A flight to Kansas City wasn’t in the Astros manager A.J. Hinch’s day planner for Tuesday.
“The flight was fine,” Hinch said. “We really didn’t want to get on it, to be honest, but we did. … Our guys bounce back pretty quickly.”
The tone in the Astros’ clubhouse after Tuesday’s workout confirmed just that. This was a loose team, loud and laughing, similar to how Royals manager Ned Yost described his team before facing a do-or-die Game 4 in Houston.
The Royals won that game in amazing fashion, 9-6, scoring seven runs over the final two innings to erase a four-run deficit. It was the kind of outcome that buoys the winner’s spirits and deflates the loser’s, and that happened in the game’s immediate aftermath.
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Tuesday was a different day.
“There’s no reason for us to hang our heads,” Astros left fielder Colby Rasmus said. “We’re ready to get after them.”
The Astros have been the more aggressive team throughout the ALDS. They jumped to 3-0 leads after the first two innings of Games 1 and 2, took the lead for good in the fifth inning of Game 3 and owned a 6-2 lead after seven innings on Monday.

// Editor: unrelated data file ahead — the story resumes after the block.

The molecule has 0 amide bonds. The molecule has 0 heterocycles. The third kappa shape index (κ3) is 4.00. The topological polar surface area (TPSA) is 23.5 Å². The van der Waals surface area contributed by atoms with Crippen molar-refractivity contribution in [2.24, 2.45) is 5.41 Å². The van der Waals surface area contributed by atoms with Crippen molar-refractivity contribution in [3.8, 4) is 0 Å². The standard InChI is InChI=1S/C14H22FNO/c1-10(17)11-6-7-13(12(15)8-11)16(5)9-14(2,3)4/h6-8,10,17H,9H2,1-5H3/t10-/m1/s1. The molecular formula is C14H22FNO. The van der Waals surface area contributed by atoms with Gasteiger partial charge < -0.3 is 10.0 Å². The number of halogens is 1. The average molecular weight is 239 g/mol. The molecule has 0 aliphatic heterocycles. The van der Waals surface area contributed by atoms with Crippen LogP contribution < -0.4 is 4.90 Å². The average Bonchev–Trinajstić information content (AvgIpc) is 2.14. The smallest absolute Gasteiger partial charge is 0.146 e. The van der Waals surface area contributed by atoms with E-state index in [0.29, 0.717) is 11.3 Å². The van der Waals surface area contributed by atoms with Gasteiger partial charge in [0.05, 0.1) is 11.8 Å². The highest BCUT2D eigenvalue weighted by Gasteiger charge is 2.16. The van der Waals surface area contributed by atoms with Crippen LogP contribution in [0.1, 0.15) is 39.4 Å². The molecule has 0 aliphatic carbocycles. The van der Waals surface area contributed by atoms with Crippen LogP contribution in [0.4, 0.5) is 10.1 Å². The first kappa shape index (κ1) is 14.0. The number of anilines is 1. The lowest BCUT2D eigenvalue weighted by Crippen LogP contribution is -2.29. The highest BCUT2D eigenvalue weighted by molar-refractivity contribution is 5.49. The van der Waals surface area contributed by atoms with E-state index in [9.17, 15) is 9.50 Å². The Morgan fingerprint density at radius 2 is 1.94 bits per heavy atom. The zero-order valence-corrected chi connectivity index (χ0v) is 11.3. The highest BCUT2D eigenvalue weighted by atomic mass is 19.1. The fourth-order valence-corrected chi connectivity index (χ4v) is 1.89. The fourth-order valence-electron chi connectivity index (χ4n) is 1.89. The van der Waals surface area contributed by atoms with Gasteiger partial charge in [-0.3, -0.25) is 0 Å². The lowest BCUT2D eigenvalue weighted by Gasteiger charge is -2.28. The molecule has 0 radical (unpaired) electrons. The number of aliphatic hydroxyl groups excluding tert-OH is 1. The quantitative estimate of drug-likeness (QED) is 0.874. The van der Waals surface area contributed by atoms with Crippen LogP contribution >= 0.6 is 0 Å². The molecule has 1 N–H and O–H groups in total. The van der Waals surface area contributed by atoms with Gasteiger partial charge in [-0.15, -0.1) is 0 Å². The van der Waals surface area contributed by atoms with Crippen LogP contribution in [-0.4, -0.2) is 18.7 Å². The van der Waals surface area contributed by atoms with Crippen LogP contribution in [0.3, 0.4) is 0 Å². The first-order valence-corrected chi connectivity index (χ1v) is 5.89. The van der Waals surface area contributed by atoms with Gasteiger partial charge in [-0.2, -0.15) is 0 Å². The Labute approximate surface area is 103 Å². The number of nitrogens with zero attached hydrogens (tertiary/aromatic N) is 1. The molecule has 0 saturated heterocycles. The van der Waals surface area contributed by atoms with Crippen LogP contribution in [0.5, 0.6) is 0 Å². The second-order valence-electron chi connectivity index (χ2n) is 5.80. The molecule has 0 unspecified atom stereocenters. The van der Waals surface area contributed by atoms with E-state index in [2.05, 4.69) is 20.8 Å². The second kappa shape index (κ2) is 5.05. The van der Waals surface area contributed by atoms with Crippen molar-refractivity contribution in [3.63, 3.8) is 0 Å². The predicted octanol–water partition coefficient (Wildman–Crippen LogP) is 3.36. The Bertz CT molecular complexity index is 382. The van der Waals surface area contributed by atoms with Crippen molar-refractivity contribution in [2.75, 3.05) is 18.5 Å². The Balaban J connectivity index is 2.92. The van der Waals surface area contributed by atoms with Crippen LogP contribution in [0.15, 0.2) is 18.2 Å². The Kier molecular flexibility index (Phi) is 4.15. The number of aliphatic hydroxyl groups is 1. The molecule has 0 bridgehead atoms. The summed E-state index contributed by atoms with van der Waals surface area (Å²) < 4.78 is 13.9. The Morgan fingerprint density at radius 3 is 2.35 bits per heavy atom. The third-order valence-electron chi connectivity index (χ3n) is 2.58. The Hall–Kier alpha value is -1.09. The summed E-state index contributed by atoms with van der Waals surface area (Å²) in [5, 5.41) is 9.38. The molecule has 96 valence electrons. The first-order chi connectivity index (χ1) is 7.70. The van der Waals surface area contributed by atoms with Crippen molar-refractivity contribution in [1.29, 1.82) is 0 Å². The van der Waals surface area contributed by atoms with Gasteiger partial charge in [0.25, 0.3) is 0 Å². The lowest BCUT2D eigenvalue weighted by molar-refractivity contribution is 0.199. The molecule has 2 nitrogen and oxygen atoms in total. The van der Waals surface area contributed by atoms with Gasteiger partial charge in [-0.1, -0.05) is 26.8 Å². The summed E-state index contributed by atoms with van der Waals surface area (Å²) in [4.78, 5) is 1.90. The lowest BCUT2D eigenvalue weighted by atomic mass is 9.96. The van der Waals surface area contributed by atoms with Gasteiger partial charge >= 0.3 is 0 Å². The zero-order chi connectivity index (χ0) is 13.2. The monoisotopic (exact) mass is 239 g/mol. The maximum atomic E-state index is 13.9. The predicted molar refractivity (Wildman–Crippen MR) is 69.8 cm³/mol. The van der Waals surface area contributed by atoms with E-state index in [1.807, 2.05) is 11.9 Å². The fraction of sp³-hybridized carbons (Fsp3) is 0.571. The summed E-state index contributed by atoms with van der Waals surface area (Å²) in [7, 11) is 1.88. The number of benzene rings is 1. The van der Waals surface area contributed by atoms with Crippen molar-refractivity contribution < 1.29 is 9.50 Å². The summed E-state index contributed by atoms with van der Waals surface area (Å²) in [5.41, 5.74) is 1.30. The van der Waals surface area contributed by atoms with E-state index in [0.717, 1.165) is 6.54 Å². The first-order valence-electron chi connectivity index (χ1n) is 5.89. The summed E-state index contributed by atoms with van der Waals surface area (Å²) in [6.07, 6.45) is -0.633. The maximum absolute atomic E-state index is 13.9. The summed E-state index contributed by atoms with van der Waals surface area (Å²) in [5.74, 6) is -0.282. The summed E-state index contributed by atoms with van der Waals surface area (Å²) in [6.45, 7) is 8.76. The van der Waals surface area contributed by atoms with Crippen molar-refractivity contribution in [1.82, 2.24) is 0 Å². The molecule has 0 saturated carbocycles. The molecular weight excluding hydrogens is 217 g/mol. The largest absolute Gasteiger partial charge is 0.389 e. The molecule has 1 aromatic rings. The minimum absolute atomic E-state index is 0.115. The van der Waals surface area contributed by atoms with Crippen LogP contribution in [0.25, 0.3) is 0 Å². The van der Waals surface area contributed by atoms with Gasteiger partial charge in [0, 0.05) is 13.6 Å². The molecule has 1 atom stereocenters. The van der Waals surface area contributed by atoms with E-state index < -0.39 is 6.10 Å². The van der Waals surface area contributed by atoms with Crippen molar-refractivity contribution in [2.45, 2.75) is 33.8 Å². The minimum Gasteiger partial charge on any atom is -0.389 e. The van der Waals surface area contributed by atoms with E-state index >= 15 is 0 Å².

But the inability of the bullpen to hold leads put the Astros on the plane for the winner-take-all game, a condition Hinch was quick to remind covered both dugouts, and one Rasmus reminded was familiar to his team.
“It’s not like we haven’t been in this situation already this year,” Rasmus said. “Playing that Wild Card Game against the Yankees, that’s as gut-wrenching as you can get.”
Rasmus got the Astros going in that game at Yankee Stadium with a solo home run in the second inning. He’s added three more in the ALDS.
Jumping on Royals starting pitcher Johnny Cueto and keeping him uncomfortable is the idea for Wednesday. In Game 2, the Astros opened a 4-1 lead after three innings before falling 5-4.
“I did like the way that we came out aggressive against him,” Hinch said. “Against good pitchers, you have try and get to them early. If you allow them to settle in it can be very, very difficult for you.
“We’re probably the most aggressive team in baseball. So it’s not going to surprise anybody that we’re going to be ready to hit on the first pitch.”
As for crossing a mental hurdle, the Astros have already accomplished that. Months ago.
“We had a belief about this team as a group inside the clubhouse before anyone else did,” Hinch said. “So there’s great confidence for us. We didn’t make the playoffs by mistake.
“We’re in Game 5 of the division series (and) control our own destiny. It can’t get any better than that.”